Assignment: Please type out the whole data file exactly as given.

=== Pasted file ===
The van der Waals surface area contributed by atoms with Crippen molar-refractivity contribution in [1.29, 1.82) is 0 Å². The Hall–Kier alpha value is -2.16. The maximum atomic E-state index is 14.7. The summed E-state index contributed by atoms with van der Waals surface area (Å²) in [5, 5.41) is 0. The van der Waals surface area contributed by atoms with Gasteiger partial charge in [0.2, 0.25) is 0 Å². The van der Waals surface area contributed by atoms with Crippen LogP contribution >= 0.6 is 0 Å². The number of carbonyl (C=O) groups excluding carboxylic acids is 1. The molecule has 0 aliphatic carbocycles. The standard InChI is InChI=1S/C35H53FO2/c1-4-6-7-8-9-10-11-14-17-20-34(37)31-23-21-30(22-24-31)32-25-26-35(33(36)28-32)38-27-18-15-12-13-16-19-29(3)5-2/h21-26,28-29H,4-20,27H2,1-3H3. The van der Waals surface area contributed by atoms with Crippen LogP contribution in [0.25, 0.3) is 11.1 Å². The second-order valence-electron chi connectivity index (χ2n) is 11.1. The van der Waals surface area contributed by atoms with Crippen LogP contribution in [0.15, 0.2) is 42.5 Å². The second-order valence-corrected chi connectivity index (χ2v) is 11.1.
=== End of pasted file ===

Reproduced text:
The van der Waals surface area contributed by atoms with Crippen molar-refractivity contribution in [1.29, 1.82) is 0 Å². The Hall–Kier alpha value is -2.16. The maximum atomic E-state index is 14.7. The summed E-state index contributed by atoms with van der Waals surface area (Å²) in [5, 5.41) is 0. The van der Waals surface area contributed by atoms with Gasteiger partial charge in [0.2, 0.25) is 0 Å². The van der Waals surface area contributed by atoms with Crippen LogP contribution >= 0.6 is 0 Å². The number of carbonyl (C=O) groups excluding carboxylic acids is 1. The molecule has 0 aliphatic carbocycles. The standard InChI is InChI=1S/C35H53FO2/c1-4-6-7-8-9-10-11-14-17-20-34(37)31-23-21-30(22-24-31)32-25-26-35(33(36)28-32)38-27-18-15-12-13-16-19-29(3)5-2/h21-26,28-29H,4-20,27H2,1-3H3. The van der Waals surface area contributed by atoms with Crippen LogP contribution in [0.25, 0.3) is 11.1 Å². The second-order valence-electron chi connectivity index (χ2n) is 11.1. The van der Waals surface area contributed by atoms with Crippen LogP contribution in [0.15, 0.2) is 42.5 Å². The second-order valence-corrected chi connectivity index (χ2v) is 11.1.